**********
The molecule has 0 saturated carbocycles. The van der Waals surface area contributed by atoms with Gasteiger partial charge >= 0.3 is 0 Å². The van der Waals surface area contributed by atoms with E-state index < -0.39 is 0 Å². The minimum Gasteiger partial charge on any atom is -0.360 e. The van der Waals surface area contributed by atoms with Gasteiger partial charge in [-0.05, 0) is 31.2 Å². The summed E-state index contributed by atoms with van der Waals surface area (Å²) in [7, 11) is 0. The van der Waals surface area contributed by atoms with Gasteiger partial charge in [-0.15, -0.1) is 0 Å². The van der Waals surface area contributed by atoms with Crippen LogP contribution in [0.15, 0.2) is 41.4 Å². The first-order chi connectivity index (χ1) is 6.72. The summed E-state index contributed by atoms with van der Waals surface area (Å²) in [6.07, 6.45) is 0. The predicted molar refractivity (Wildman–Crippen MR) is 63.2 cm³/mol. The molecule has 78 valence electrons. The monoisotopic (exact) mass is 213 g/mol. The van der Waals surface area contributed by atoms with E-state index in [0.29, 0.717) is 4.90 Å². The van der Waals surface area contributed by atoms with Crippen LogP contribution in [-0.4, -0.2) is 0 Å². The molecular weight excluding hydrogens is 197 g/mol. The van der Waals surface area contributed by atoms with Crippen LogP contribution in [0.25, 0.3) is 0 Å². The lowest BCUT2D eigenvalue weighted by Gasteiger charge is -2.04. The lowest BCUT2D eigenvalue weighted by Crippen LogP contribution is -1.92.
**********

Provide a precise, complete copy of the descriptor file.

The molecule has 0 saturated carbocycles. The van der Waals surface area contributed by atoms with Gasteiger partial charge >= 0.3 is 0 Å². The van der Waals surface area contributed by atoms with E-state index < -0.39 is 0 Å². The minimum Gasteiger partial charge on any atom is -0.360 e. The van der Waals surface area contributed by atoms with Gasteiger partial charge in [-0.05, 0) is 31.2 Å². The summed E-state index contributed by atoms with van der Waals surface area (Å²) in [7, 11) is 0. The van der Waals surface area contributed by atoms with Gasteiger partial charge in [-0.15, -0.1) is 0 Å². The van der Waals surface area contributed by atoms with Crippen LogP contribution in [0.15, 0.2) is 41.4 Å². The first-order chi connectivity index (χ1) is 6.72. The summed E-state index contributed by atoms with van der Waals surface area (Å²) in [6.07, 6.45) is 0. The predicted molar refractivity (Wildman–Crippen MR) is 63.2 cm³/mol. The molecule has 78 valence electrons. The monoisotopic (exact) mass is 213 g/mol. The van der Waals surface area contributed by atoms with E-state index in [0.29, 0.717) is 4.90 Å². The van der Waals surface area contributed by atoms with Crippen LogP contribution in [-0.4, -0.2) is 0 Å². The molecular weight excluding hydrogens is 197 g/mol. The van der Waals surface area contributed by atoms with Crippen LogP contribution in [0.25, 0.3) is 0 Å². The lowest BCUT2D eigenvalue weighted by Gasteiger charge is -2.04. The lowest BCUT2D eigenvalue weighted by Crippen LogP contribution is -1.92.